I had a chance to talk about the impact he had on the university’s growth and improvements throughout his administration. The words that came up often during the ceremony were “vision” and “drive.”

It certainly was my perception that Chancellor Emeritus Sorensen had a keen vision for where he wanted UW-Stout to go, and he was driven to achieve that vision.

The Faculty Senate event, chaired by Petre “Nelu” Ghenciu, was a fitting tribute.

I’d like to thank everyone who participated. More information on the event is available here 

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Spring Career Conference a total success  

It’s hard for me to leave the semiannual Career Conference that our incredible staff at the Career Services office puts on in the Multipurpose Room of Johnson Fieldhouse. That’s because I keep running into alumni who want to talk about their experience as students and how that translated into a satisfying career after graduation.

I spent quite a bit of time Wednesday, Feb. 28, at the second day of the Spring Career Conference and was pleased to see a lot of our exceptional partners there: Greenheck, Cobblestone Hotel and Suites, Sleep Number beds, Market & Johnson and Menards, just to name a few. The conference is a great way to match our job-ready graduates with an employer, either for a co-op or a full-time job. The only complaint I ever hear is that employers wish we could send more graduates their way.

Erin Oman, talent acquisition program manager for Sleep Number, said she couldn’t be happier with the Career Conference and how it was organized. “The students are amazing, and the Career Services employees are amazing,” she said, adding that the UW-Stout conferences are the best ones she attends each year. “This is my favorite,” she said.

I love to hear those words, and I would like to thank Career Services Director Bryan Barts and his staff for a great two-day event. More information on the conference is available here 

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Rube Goldberg event teaches important skills 

As an engineer I really enjoy attending the annual Rube Goldberg contest on campus. High school teams from around the region attend the technology and engineering challenge to create machines that are intended to use the most steps possible to accomplish simple procedures.

I attended the event last Friday in the Memorial Student Center and watched the teams fashion contraptions to pour a bowl of cereal.

The teams are judged on creativity and functionality, and the participants have a lot of fun while learning valuable math, technology and engineering skills. Congratulations to Elk Mound High School, which won this year’s contest. More information is available here 

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Have a great spring break 

Finally, I want to wish our students and employees a great spring break. For those of you who are traveling, I hope you stay safe and enjoy your time away from campus.

I intend to be away from campus most of the week and recharge my batteries because the pace of activities picks up considerably as we head to commencement May 5.

SkillsUSA students impressive; new state senator visits campus

For 35 years, UW-Stout has been hosting the Regional SkillsUSA competition, and I can’t tell you how impressed I was by the talent and ingenuity I saw on display last week as 380 students from high schools across Wisconsin came to campus.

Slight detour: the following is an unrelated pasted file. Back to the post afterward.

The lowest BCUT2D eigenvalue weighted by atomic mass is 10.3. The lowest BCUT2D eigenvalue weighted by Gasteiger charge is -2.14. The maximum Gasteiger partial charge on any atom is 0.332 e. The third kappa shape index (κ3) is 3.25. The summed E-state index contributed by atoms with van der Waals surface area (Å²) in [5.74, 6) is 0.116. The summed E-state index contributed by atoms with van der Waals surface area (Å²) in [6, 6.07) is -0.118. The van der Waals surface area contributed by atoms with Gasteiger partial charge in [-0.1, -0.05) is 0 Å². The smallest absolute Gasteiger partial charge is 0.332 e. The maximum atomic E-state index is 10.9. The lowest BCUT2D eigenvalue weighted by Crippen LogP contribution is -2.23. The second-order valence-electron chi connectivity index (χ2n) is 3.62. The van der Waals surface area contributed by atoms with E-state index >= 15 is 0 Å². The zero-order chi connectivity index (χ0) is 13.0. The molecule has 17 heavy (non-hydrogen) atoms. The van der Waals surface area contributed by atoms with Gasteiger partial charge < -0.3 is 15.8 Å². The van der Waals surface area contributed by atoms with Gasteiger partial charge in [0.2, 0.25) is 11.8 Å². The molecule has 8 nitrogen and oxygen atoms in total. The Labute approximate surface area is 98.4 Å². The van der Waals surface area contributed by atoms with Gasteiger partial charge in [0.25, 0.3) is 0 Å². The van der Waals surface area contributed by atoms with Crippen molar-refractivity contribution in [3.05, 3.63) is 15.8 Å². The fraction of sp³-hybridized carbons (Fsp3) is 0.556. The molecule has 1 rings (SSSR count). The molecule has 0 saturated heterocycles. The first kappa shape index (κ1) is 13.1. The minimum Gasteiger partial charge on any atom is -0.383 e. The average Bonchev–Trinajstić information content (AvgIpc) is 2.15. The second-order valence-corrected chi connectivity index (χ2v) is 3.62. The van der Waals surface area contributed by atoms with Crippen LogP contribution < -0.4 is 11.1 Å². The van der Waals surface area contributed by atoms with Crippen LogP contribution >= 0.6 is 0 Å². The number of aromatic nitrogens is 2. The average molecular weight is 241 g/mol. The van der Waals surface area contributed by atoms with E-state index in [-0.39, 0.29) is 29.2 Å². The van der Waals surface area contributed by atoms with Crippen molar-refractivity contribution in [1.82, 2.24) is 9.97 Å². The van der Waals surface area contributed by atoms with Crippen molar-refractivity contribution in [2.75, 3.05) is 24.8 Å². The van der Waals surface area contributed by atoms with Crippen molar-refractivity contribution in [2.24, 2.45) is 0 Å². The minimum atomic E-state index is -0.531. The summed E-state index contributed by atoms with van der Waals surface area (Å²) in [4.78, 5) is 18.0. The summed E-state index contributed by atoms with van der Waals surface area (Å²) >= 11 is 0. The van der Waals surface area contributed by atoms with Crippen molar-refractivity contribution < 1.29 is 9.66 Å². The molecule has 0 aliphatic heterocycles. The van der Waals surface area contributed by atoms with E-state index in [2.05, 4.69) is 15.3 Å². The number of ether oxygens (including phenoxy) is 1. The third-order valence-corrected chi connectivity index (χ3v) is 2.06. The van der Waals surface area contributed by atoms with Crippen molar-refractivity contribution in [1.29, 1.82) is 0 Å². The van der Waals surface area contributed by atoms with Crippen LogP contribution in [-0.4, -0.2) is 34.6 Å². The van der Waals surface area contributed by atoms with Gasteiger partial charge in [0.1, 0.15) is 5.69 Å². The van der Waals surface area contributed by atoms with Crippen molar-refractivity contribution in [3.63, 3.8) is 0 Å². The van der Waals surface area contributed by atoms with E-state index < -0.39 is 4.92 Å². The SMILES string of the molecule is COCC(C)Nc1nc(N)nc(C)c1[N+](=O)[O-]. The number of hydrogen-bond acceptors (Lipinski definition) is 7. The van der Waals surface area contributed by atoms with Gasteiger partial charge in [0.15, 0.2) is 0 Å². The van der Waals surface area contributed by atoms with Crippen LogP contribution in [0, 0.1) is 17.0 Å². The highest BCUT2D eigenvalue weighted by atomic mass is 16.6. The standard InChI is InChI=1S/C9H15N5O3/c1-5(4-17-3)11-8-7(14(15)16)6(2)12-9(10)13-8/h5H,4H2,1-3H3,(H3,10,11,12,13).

The competition is sponsored by the College of Science, Technology, Engineering, Mathematics and Management and involved 75 of our students and 25 faculty and staff volunteers. Brian Finder, a professor in the operations and management department, is the glue that holds the event together.

A new competition this year involved students using remotely controlled robotic vehicles to search a simulated building for artificial ordnance. The course was built by a UW-Stout student, majoring in mechanical engineering, and his father.

SkillsUSA is intended to help participants get career information as well as learn about technology and develop leadership and technical skills.

As an engineer myself, I really enjoyed visiting with the students and seeing them getting even more excited about the STEM fields. It was great seeing a longtime colleague and alumnus, Brent Kindred, the technology and engineering education consultant at the state Department of Education. Brent was back at UW-Stout to participate in the event as the SkillsUSA Wisconsin executive director.

More information about the SkillsUSA is available here.

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We welcomed Sen. Schachtner to campus for the first time 

Last Monday, I had the pleasure of welcoming our new state senator, Patty Schachtner, to campus for the first time since her election in January. She replaces Sheila Harsdorf, who is now secretary of the state Department of Agriculture, Trade and Consumer Protection.

Sen. Schachtner, who also is on the Somerset school board, met with the Stout Student Association, our governance leaders and my Cabinet, and I was able to spend a half hour with her. I was very impressed by her willingness to dive right into the important higher education issues in Wisconsin, especially our need for increased salaries for our faculty and staff and more operational and bonding flexibilities.

I also am pleased that Sen. Schachtner has secured a seat on the state Senate’s higher education committee, which former Sen. Harsdorf chaired for many years.  I look forward to working closely with Sen. Schachtner in the years to come.